“Knowing that, potentially, chemical weapons have been used inside of Syria doesn’t tell us when they were used, how they were used,” or provide “confirmation and strong evidence,” Obama said before a White House meeting with Jordan’s King Abdullah II, who is urging a more forceful U.S. response to the worsening civil war on his border.
“This is going to be a long-term proposition. This is not going to be something that is solved easily overnight,” Obama said.
For months, the administration has warned Syrian President Bashar al-Assad not to use chemical weapons in his struggle against opposition fighters. Obama has talked tough about what could trigger a U.S. response with “enormous consequences,” but he has never spelled out what those consequences might be.
White House press secretary Jay Carney reiterated Friday that Obama “retains all options to respond” if further information proves the suspected use of the nerve agent sarin.
The definitive proof the White House is seeking is likely to be weeks or months in the offing, if it comes at all. A U.N. weapons team has been blocked from on-the-ground testing, and it is not clear what other scientific or intelligence information the White House would find persuasive.
Analysts say the White House’s statement this week that it wants further proof from the United Nations or other investigators effectively pushes off the need for a decision.
“This is what he’s done all along the line,” Joshua Landis, a Syria expert at the University of Oklahoma, said of Obama. “He punted to the U.N., where he knows it will die a soft and ignominious death.”
Last month, U.N. Secretary General Ban Ki-moon appointed a 15-person team to inspect sites in Syria where chemical weapons might have been used. But the team has been cooling its heels because Assad refuses to grant access to all of the locations, and U.N. diplomats see no end in sight to the stalemate.
Efforts to take a tougher line on Syria by the United States and its allies at the United Nations have been blocked by Russia, which remains an Assad ally.
The United States is under pressure to do more from several Arab states, along with Turkey, Israel and prominent European allies. There is no consensus about what those nations want from Obama, but there is little pressure from the American public for military involvement.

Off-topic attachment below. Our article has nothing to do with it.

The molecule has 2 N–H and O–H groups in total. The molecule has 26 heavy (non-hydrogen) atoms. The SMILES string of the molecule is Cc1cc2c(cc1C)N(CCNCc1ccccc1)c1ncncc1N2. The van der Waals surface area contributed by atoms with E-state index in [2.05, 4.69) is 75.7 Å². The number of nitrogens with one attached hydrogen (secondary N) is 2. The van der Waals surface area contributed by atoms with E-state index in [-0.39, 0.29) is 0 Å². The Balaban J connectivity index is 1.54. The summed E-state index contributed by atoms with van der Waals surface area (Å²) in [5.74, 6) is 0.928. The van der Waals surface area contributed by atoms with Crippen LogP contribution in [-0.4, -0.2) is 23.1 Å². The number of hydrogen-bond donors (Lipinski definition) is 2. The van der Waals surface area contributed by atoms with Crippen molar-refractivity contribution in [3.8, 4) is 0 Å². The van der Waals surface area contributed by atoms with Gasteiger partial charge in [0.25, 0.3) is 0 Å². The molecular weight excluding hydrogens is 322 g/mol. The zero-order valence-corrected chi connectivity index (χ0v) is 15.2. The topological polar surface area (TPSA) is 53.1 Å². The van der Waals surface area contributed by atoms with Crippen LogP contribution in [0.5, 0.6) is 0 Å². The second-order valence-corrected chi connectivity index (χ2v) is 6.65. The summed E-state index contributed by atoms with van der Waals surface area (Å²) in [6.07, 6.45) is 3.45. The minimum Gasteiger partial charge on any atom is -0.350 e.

The White House followed allies Britain, France and Israel in concluding that chemical weapons were probably used by the Syrian regime over the past four months, but it added the caveat that the assessment was reached “with varying degrees of confidence.”
“We’re going to be working with countries like Jordan to try to obtain more direct evidence and confirmation of this potential use,” Obama said Friday. “In the meantime, I’ve been very clear publicly but also privately that for the Syrian government to utilize chemical weapons on its people crosses a line that will change my calculus and how the United States approaches these issues.”
He avoids, for now, the question of what he would do if Assad ignored his ultimatum.
Responses could range from the purely rhetorical and diplomatic to precision airstrikes on Syrian air defenses and chemical stockpiles. Analysts say there is little likelihood of a major U.S. military presence in Syria under any circumstances.
Obama already faces the prospect of a military confrontation with Iran over its nuclear program after vowing that he would use all means necessary to prevent Tehran from developing a nuclear bomb.
Any action in Syria must be weighed against his policy toward an Iranian government on the lookout for signs of faltering American resolve. A U.S. military intervention in Syria would open up a new front in the Islamic world but could also serve notice to Iran that Obama means what he says when he draws red lines.
Lynch reported from the United Nations. Scott Wilson contributed to this report.